By BRUCE SCHREINER Associated Press
FRANKFORT, Ky. (AP) — Concerns about cybersecurity have led the state of Kentucky to extend its search for a company to modernize its pandemic-stressed unemployment insurance system, Gov. Andy Beshear’s administration said Wednesday.
The need for additional safeguards against hackers means the state will go through a rebidding process, said Jill Midkiff, a spokeswoman for the state Finance and Administration Cabinet.
In doing so, the state will request enhanced security measures to protect the personal and financial information of jobless claimants, she said.
The state is seeking a contract partner to overhaul its outdated technology for processing jobless claims. That search began about 16 months ago, and lawmakers were told last month that the state was in the “latter stages” of selecting a company to revamp the claims-processing system.
But the need to provide enhanced cybersecurity forced the state to cancel the prior solicitation and rebid the contract, Midkiff said Wednesday.
“The procurement was out for bid when Kentucky and most other states were targeted by one of the most sophisticated cyberattacks on our unemployment insurance system in history, which meant that significant additional elements needed to be added to ensure people’s bank accounts, and other information, could not be accessed,” Midkiff said in an email.
Midkiff said at least one bidder withdrew because of “the multi-million dollar cost increase” it claimed would be needed to meet the enhanced security.
“To ensure fairness and (to) find the most qualified bidder to build a secure, modern system,” she added, “rebidding is necessary.”
The state will issue its revised request for bids as soon as possible, Midkiff said. The new round of bidding “is not anticipated to cause a material delay” in launching the new system, she said. The Lexington Herald-Leader first reported the state’s rebidding decision.
In April, Kentucky temporarily shut down its unemployment system for a few days to bolster security protections. State officials said they suspected that individuals or criminal enterprises attempted to hack into the system’s customer data.
Problems with the antiquated system have become a recurring political headache for Beshear.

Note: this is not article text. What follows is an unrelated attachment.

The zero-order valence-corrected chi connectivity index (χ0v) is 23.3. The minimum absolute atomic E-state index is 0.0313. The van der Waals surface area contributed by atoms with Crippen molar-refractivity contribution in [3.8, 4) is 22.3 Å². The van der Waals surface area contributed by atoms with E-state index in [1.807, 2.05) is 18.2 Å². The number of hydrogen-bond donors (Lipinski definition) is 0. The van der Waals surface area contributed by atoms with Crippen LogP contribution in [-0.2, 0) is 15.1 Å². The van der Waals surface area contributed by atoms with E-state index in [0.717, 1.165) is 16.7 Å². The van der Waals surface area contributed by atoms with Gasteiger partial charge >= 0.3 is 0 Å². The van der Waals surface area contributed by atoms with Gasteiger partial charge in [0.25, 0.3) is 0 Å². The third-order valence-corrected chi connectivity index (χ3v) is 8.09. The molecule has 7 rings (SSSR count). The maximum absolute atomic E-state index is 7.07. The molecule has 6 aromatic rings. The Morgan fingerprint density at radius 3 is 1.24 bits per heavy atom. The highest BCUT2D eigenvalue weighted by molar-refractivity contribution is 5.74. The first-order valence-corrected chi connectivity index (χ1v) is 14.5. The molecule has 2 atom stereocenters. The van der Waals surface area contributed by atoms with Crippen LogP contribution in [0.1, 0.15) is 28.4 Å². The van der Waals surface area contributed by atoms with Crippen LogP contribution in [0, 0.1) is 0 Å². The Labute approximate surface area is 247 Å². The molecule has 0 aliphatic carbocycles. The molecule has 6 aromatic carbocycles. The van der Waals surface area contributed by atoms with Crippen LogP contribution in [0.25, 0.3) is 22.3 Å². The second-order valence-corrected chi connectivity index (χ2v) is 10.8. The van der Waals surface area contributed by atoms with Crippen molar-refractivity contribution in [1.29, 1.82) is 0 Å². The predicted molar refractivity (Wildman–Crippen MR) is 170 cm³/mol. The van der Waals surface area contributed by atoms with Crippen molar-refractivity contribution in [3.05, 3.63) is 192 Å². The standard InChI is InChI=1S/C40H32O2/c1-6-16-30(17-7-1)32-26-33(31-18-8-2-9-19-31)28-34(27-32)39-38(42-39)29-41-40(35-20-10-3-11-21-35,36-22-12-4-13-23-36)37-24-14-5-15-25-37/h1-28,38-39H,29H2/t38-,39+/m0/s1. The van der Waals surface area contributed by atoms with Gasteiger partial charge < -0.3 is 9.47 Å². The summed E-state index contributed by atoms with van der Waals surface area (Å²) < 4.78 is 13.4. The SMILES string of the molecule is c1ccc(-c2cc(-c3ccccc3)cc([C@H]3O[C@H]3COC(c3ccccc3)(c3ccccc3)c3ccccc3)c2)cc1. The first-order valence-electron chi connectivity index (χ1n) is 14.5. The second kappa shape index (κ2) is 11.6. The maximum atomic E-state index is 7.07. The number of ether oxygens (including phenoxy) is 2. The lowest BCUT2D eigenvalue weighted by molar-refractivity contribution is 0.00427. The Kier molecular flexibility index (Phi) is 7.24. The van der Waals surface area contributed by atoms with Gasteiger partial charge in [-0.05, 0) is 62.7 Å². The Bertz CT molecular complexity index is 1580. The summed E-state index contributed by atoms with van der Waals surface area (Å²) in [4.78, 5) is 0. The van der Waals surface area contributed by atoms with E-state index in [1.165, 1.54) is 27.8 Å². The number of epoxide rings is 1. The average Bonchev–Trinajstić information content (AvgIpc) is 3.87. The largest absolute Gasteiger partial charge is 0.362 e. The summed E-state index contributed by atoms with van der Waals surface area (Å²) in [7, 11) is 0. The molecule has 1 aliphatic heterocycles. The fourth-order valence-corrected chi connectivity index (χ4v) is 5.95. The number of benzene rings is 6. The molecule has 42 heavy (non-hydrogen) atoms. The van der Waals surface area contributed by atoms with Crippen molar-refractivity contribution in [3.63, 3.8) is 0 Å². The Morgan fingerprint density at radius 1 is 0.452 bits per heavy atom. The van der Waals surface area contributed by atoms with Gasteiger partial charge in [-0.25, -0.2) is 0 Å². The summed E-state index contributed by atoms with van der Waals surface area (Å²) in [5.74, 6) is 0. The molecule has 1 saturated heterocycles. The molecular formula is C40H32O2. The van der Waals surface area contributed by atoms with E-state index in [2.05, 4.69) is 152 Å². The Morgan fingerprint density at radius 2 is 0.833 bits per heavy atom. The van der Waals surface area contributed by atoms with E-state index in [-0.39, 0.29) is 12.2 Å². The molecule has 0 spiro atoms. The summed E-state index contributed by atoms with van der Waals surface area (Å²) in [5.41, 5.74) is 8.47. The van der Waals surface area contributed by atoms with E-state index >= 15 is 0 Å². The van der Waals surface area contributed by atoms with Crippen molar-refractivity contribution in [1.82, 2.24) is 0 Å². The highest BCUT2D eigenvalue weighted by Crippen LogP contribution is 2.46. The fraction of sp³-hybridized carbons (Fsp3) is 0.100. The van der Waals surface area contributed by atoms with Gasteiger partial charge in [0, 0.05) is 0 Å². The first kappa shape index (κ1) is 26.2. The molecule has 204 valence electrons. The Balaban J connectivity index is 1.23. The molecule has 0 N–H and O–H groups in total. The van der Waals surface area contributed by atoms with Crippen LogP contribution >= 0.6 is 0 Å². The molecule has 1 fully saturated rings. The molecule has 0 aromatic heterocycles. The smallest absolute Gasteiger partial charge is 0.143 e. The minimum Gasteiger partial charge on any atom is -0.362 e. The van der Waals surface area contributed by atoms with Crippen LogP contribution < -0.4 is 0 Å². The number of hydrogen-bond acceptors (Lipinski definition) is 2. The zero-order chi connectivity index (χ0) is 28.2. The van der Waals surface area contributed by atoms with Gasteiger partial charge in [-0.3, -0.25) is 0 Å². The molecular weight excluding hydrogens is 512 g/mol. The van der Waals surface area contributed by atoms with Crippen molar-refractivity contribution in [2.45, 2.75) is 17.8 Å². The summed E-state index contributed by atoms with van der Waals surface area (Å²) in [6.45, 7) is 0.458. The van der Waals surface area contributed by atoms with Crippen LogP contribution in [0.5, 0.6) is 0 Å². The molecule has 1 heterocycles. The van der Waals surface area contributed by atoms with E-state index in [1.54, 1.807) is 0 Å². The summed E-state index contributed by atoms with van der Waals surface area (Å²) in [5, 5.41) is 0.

Like other states, Kentucky was overwhelmed by record waves of claims for jobless assistance caused by the coronavirus. Tens of thousands of Kentuckians found themselves in limbo for months as they waited for their jobless claims to be processed. The state has paid out more than $6 billion in unemployment benefits to Kentuckians since March 2020, Beshear’s administration said.
Last year, the administration hired an outside company to help work through Kentucky’s claims backlog. That outside work cost the state about $14.5 million.
For the past year, Republicans have criticized the Democratic governor for the unemployment system’s problems. Beshear has pointed to budget and staffing cuts that hobbled the system well before he took office just months before the COVID-19 pandemic hit.
State lawmakers continue to hear complaints from constituents about the unemployment insurance system, Senate President Pro Tem David Givens, a Republican, said Wednesday.
“If you poll legislators, you’re going to see of all the issues that continue to create the most concern for citizens, call after call after call that we get is still related to UI,” he said in a phone interview.
And now, the contract rebidding — coming weeks after lawmakers were told the state was closing in on selecting a contractor — is another sign that Beshear’s administration can’t break its “pattern of failure” related to unemployment insurance, Givens said.
Republican House Speaker David Osborne on Wednesday derided the Beshear administration’s “mishandling” of the unemployment insurance program as “a case study in government failure.”
Since the pandemic hit, the program “has been through two cabinets, three cabinet secretaries, multiple administrators, millions with an independent contractor, hundreds of millions in federal loans, and now a failed attempt at their main priority,” Osborne said in a statement.
Last month, then- state Labor Secretary Larry Roberts told a legislative panel that the state was in the “latter stages” of selecting a contractor to take on the task of “reworking and rebuilding” the jobless claims-processing system. But he cautioned that overhauling the system — at an expected cost of about $40 million — could take up to three years. Roberts retired as labor secretary at the end of June and was replaced by veteran state official Jamie Link.